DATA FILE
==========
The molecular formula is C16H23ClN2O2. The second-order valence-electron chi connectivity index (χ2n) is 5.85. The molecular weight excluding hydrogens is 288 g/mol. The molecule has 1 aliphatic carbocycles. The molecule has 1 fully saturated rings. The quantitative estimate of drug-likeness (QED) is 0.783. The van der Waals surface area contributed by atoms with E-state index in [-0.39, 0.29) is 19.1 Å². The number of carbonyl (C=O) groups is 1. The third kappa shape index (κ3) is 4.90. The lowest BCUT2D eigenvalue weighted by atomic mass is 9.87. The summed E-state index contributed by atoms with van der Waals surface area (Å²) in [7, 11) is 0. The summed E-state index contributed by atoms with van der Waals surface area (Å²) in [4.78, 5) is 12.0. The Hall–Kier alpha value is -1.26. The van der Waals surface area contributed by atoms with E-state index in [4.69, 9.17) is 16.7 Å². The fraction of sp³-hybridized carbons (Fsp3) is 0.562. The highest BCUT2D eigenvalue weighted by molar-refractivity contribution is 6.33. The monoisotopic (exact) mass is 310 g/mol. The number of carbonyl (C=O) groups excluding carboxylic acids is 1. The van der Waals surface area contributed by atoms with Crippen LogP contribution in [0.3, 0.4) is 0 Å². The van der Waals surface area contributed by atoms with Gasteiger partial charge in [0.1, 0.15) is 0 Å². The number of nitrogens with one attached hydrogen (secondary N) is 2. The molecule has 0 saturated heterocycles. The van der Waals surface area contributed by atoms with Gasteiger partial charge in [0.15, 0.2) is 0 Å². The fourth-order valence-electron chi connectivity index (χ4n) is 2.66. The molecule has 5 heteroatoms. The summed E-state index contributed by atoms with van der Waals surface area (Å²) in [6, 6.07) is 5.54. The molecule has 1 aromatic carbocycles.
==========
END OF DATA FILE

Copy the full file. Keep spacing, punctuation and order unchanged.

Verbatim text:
The molecular formula is C16H23ClN2O2. The second-order valence-electron chi connectivity index (χ2n) is 5.85. The molecular weight excluding hydrogens is 288 g/mol. The molecule has 1 aliphatic carbocycles. The molecule has 1 fully saturated rings. The quantitative estimate of drug-likeness (QED) is 0.783. The van der Waals surface area contributed by atoms with E-state index in [-0.39, 0.29) is 19.1 Å². The number of carbonyl (C=O) groups is 1. The third kappa shape index (κ3) is 4.90. The lowest BCUT2D eigenvalue weighted by atomic mass is 9.87. The summed E-state index contributed by atoms with van der Waals surface area (Å²) in [7, 11) is 0. The summed E-state index contributed by atoms with van der Waals surface area (Å²) in [4.78, 5) is 12.0. The Hall–Kier alpha value is -1.26. The van der Waals surface area contributed by atoms with E-state index in [4.69, 9.17) is 16.7 Å². The fraction of sp³-hybridized carbons (Fsp3) is 0.562. The highest BCUT2D eigenvalue weighted by molar-refractivity contribution is 6.33. The monoisotopic (exact) mass is 310 g/mol. The number of carbonyl (C=O) groups excluding carboxylic acids is 1. The van der Waals surface area contributed by atoms with Crippen LogP contribution in [0.3, 0.4) is 0 Å². The van der Waals surface area contributed by atoms with Gasteiger partial charge in [0.1, 0.15) is 0 Å². The number of nitrogens with one attached hydrogen (secondary N) is 2. The molecule has 0 saturated heterocycles. The van der Waals surface area contributed by atoms with Gasteiger partial charge in [0.15, 0.2) is 0 Å². The fourth-order valence-electron chi connectivity index (χ4n) is 2.66. The molecule has 5 heteroatoms. The summed E-state index contributed by atoms with van der Waals surface area (Å²) in [6, 6.07) is 5.54. The molecule has 1 aromatic carbocycles.